• If you believe you are the victim of an identity crime or a data breach, contact the ITRC. Call toll-free at 888.400.5530 or live-chat on the company website www.idtheftcenter.org.   

The ITRC Goes to Washington 

Welcome to the Identity Theft Resource Center’s (ITRC’s)Weekly Breach Breakdown for October 8th, 2021. Our podcast is possible thanks to support from Experian. Each week we look at the most recent events and trends related to data security and privacy. This week we’re going to look at the data breach trends for the third quarter of 2021 and we’re going to talk about a congressional hearing this week. That’s why we’re calling this episode – The ITRC Goes to Washington. Listen to the full episode on your preferred podcast platform.

On Wednesday, the U.S. Senate Committee on Commerce, Science, & Transportation met to hear from a panel of experts on how to enhance data privacy & security. The ITRC was invited to share the latest data breach trends and offer suggestions on how to reduce the cyberattacks that lead to data breaches that ultimately may lead to an identity crime. 

2021 Data Breach Trends & Q3 Analysis 

Committee Chair Maria Cantwell of Washington started the hearing by sharing the latest stats on data breaches, pulled directly from the ITRC’s Q3 Data Breach Analysis that had been issued just about two hours earlier. And here’s what the report concluded:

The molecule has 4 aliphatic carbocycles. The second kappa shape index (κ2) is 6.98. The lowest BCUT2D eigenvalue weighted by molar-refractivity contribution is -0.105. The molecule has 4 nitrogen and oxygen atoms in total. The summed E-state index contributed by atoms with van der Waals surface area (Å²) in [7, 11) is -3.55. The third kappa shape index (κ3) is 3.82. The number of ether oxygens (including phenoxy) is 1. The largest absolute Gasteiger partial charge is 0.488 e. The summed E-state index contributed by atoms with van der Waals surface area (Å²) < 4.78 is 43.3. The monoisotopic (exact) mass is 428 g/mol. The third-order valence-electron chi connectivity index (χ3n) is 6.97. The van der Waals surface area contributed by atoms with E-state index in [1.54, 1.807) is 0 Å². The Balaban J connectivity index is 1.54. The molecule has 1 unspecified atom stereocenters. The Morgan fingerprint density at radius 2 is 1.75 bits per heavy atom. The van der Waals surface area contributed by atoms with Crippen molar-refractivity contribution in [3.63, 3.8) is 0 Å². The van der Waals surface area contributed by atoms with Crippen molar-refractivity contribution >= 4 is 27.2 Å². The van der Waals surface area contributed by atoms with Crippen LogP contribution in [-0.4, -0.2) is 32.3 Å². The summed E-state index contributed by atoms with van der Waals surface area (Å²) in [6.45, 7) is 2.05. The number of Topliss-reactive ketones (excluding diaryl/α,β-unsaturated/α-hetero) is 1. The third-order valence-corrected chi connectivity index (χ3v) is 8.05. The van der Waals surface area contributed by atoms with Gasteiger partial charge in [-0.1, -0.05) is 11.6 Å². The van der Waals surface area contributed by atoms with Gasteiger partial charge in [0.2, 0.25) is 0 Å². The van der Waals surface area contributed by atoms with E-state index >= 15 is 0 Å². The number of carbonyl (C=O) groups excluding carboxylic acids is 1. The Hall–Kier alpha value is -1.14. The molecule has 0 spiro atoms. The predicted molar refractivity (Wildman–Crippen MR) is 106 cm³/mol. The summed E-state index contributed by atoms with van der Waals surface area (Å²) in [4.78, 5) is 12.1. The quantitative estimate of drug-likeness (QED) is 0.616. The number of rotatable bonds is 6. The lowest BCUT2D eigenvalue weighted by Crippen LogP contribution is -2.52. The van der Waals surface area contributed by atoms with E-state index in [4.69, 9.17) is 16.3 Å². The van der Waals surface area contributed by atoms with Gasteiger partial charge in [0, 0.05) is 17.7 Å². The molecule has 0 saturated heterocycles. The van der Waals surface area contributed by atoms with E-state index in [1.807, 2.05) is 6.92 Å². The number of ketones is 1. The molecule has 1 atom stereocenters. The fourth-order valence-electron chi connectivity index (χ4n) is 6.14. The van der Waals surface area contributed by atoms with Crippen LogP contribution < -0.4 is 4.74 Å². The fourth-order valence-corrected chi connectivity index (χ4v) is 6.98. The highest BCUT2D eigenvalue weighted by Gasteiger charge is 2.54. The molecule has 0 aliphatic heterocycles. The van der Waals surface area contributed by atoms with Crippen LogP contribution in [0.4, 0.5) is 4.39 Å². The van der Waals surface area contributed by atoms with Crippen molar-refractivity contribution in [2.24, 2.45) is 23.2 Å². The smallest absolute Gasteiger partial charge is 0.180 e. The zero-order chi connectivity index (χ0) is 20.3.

• The number of data compromises publicly-reported this year have already exceeded the total number of events in 2021 by 17 percent.  

• The trendline continues to point to a record-breaking year for data compromises. We are only 238 data events away from the all-time high set in 2017. It’s highly likely we will see a new high-water mark between a combined 1700 to 1800 data breaches, data exposures, and data leaks compared to 15.  

• The number of victims increased in Q3 by ~160M individuals. That’s more than all victims in Q1 & Q2 combined. That’s a huge jump and it means a lot of people are at risk of an identity crime, but about 100M of those people are victims of a data exposure related to 20 organizations that did not secure their cloud databases.  Those are lower-risk events since the data had not been copied or removed from the database where it was stored. 

Phishing is far and away the primary way criminals attack businesses & individuals. Ransomware is so pervasive, though, that the total number of data breaches related to a ransomware attack against an organization so far this year exceeds the total number of ALL types of data compromises last year. 

• There is a disturbing trend developing where organizations and state agencies are not sharing specifics about data compromises or reporting them on a timely basis. One state has not posted a data breach notice in the past 12 months.